Yes, We Have No Enforcement

A column over the weekend pointed out that while state law spells out what has to happen to tax rates after an assessment in Allegheny County and its municipalities, along with school districts in Allegheny County and across the state, it is ultimately going to fall on the citizens-possibly with the help of elected officials that watch the public purse such as county and city controllers, the Auditor General’s office, etc.-to pay attention to what has happened to their millage rates thus far and what will happen soon as school budgets are adopted for the coming fiscal year.

The primary sponsor of the law that pertains to Allegheny County and its municipalities, Act 71 of 2005, noted "There’s nothing in law that says [local officials who don’t follow procedures] get thrown in jail…The whole purpose was not to let them hide behind these windfalls".

To reiterate, any non-school taxing body in Allegheny County would have to set their millage rate at a revenue neutral level, and then, in a separate action-which contrasts with the previous law-could take a vote to raise millage so that the taxing body could get up to 5% more in revenue. If they wanted more, they could petition the courts, which happened in Monroeville.

To the point of the column, we wrote about the question of "what happens if someone violates the law" in the February 2012 Brief mentioned above. We did note that "A serious shortcoming of the laws is that they don’t spell out who is in charge of ensuring that taxing bodies follow the requirement, nor specify what, if any, punishment should be imposed for refusal to follow statutory requirements…Clearly, refusal by elected officials to comply with state laws ought to be grounds for severe punishment, including possible removal from office".

Examining a 2013 Tax Bill for a Home

The County and its municipalities run their fiscal year on a calendar basis, and so in two weeks will have presumably established their property tax rates for 2013 and adjusting them for revenue neutral requirements under Act 71 of 2005. The only school district in Allegheny County that operates on a calendar fiscal year is the Pittsburgh Public Schools, and they have proposed a millage rate of 9.65 so as to comply with Act 1 of 2006 requirements, which state that in a year of reassessment a school district can’t collect more revenue than what is allowed by its Act 1 index for the previous year.

As of now, proposed rates and homestead exemptions (which lower the assessed value of a qualified owner-occupied home for tax purposes) for 2013 are as follows:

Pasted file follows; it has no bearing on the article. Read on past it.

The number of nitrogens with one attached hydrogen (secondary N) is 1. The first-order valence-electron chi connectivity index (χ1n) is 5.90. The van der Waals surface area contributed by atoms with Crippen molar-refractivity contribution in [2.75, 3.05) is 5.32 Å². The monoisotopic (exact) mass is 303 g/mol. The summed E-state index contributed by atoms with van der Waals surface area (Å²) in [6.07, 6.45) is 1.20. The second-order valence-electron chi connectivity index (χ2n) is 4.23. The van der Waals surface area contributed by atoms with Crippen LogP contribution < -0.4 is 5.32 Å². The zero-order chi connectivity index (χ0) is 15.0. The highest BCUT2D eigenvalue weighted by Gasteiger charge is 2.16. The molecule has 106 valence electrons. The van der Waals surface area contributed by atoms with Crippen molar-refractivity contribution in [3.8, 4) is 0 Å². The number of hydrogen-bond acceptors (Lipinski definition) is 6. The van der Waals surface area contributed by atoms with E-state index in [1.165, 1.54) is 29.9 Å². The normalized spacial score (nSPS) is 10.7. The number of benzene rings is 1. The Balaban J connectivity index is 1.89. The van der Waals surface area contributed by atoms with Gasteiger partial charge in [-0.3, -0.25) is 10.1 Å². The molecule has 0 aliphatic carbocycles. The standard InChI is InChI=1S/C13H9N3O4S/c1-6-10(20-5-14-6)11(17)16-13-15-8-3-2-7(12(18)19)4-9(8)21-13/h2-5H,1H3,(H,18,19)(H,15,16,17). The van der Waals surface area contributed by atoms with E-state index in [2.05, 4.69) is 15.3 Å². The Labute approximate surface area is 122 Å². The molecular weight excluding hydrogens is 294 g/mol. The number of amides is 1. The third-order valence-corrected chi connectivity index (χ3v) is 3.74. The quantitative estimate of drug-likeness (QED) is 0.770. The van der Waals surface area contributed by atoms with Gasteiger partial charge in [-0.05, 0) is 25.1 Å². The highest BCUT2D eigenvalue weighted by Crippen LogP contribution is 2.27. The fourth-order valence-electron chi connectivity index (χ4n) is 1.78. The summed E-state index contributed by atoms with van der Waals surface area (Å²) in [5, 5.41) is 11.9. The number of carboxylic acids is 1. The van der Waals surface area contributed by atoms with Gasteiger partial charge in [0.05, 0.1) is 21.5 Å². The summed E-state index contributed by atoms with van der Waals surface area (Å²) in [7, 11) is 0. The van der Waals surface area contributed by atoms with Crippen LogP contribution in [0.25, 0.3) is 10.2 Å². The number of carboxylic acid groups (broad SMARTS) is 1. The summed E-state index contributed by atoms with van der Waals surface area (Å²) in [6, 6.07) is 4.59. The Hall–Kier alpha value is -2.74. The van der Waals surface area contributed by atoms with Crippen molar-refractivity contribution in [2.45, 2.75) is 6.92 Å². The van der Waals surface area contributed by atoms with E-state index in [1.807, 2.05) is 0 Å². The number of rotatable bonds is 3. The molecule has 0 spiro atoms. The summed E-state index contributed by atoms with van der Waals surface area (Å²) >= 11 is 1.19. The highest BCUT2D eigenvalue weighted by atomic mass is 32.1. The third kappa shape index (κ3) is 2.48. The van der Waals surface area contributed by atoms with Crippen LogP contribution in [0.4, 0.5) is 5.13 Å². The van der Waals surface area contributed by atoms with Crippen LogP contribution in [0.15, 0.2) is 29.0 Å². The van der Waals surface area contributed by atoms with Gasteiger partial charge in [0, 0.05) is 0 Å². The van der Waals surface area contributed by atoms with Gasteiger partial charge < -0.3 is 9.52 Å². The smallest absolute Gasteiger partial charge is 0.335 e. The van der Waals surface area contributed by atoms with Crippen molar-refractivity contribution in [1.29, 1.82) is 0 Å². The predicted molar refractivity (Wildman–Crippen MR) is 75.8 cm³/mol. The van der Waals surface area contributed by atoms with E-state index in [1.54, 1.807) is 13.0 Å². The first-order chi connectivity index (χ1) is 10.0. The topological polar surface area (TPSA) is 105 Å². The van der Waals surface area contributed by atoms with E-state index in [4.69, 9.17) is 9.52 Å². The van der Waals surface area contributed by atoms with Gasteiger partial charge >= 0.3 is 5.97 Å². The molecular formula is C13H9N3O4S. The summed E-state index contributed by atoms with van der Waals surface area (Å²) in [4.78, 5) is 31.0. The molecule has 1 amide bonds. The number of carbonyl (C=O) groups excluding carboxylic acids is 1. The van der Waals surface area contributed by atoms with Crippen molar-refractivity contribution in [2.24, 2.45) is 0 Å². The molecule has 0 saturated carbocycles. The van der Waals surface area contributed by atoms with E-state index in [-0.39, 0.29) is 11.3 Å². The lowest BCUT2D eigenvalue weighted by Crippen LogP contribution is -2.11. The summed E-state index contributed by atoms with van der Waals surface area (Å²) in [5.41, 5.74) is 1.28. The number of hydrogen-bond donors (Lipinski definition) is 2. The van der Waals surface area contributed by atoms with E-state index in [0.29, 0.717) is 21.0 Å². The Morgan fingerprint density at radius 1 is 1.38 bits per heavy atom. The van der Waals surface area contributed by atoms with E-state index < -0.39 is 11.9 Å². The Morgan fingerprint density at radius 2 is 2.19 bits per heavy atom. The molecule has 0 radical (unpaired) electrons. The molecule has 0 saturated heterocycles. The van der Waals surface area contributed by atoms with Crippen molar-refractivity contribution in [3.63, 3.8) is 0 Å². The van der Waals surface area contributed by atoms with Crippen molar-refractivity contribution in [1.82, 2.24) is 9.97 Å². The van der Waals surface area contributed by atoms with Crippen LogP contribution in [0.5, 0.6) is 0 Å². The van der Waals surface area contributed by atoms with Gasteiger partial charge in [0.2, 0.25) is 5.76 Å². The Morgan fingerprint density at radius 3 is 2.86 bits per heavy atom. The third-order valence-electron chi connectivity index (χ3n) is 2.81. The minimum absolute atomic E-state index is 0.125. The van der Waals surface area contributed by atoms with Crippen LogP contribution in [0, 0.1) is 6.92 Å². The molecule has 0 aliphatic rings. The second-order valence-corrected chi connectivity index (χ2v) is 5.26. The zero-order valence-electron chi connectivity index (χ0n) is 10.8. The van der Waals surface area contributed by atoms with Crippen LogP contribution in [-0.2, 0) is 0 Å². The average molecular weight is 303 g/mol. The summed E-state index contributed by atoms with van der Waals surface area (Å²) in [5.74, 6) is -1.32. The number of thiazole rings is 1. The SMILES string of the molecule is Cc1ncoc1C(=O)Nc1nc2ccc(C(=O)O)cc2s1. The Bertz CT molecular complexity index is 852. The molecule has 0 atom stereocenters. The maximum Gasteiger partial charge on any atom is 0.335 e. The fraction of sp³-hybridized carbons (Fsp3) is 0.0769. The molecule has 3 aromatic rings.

Allegheny County: 4.73 mills, $15,000 exemption

City of Pittsburgh: 7.56 mills, $15,000 exemption

Pittsburgh Public Schools: 9.65 mills, $28,685 exemption

All millage rates were adjusted downward; the County’s homestead exemption amount is unchanged, the City’s proposed exemption is up from $10,000 last year, and the school district’s amount is higher due to increased gambling receipts (it was $19,000 in 2012).

A home in the City assessed at $115,000 that took all available exemptions would have a tax bill of $3,039 in 2012. That amounts to 2.6% of the assessed value.

Assume that the assessed value for the home rose 50% and no appeal of the value was undertaken, establishing the 2013 assessed value at $172,500. The resulting tax bill for 2013 would be $3,328 for 2013, an increase of $289 (10%) over the 2012 tax bill. The tax bill would equal 1.9% of the assessed value.

A Peek at Millage Rates

When a reassessment is conducted by a county in Pennsylvania, state law requires the county and the other taxing bodies in that county-municipalities and school districts-to adjust their millage rates so that the amount of revenue taken in the first year under the new values is neutral and that hikes to millage rates above the revenue neutral amount necessitate a separate vote of the taxing body (governing entities in Allegheny County used to be able to take 105% of the pre-reassessment revenue without a separate vote) and increases above require permission of the courts. We wrote about these requirements in two Briefs this year, here and here.

A new property tax analyzing tool, Property Tax Estimator, allows the average taxpayer to see what he or she can expect to pay in property taxes after the rollbacks occur. Much of this is forecast based on what the changes in assessed value are for the County and other taxing bodies. School districts, with the exception of Pittsburgh Public Schools, already adopted their millage rates for the fiscal year covering the first half of 2013 and won’t adjust the millage until the fiscal year that starts next July. That leaves this analysis to Allegheny County and its municipalities (excluding two that lie partially in another county and three that carry separate land and building tax rates).

In the big picture for 2012, the average millage rate is 6.39 mills; the Estimator’s analysis forecasts the average to fall 24% and stand at 4.86 mills in 2013. The County’s rate is expected to fall from the current 5.69 mills to 4.11. The City of Pittsburgh from 10.8 mills to 6.94 mills. The community with the highest millage rate in 2012 (East Pittsburgh) and the community with the lowest (Pine) remain at the top and the bottom, respectively, in 2013’s estimates, it is just that both rates are lower than this year’s.

The one outlier, so to speak, is the borough of Pitcarin in the eastern part of the County. It was the only municipality where assessed values were projected to fall under the new assessed values. In order to remain revenue neutral, its millage rate would have to rise. That places its 2013 rate at 6.1 mills, up from 5.75. Municipalities with small drops in millage include Turtle Creek (7%), Mt. Lebanon (7%), and Coraopolis (8%) while sizable millage rates drops are projected in Rankin (43%), Dravosburg (46%), Neville (48%) and Harmar (56%).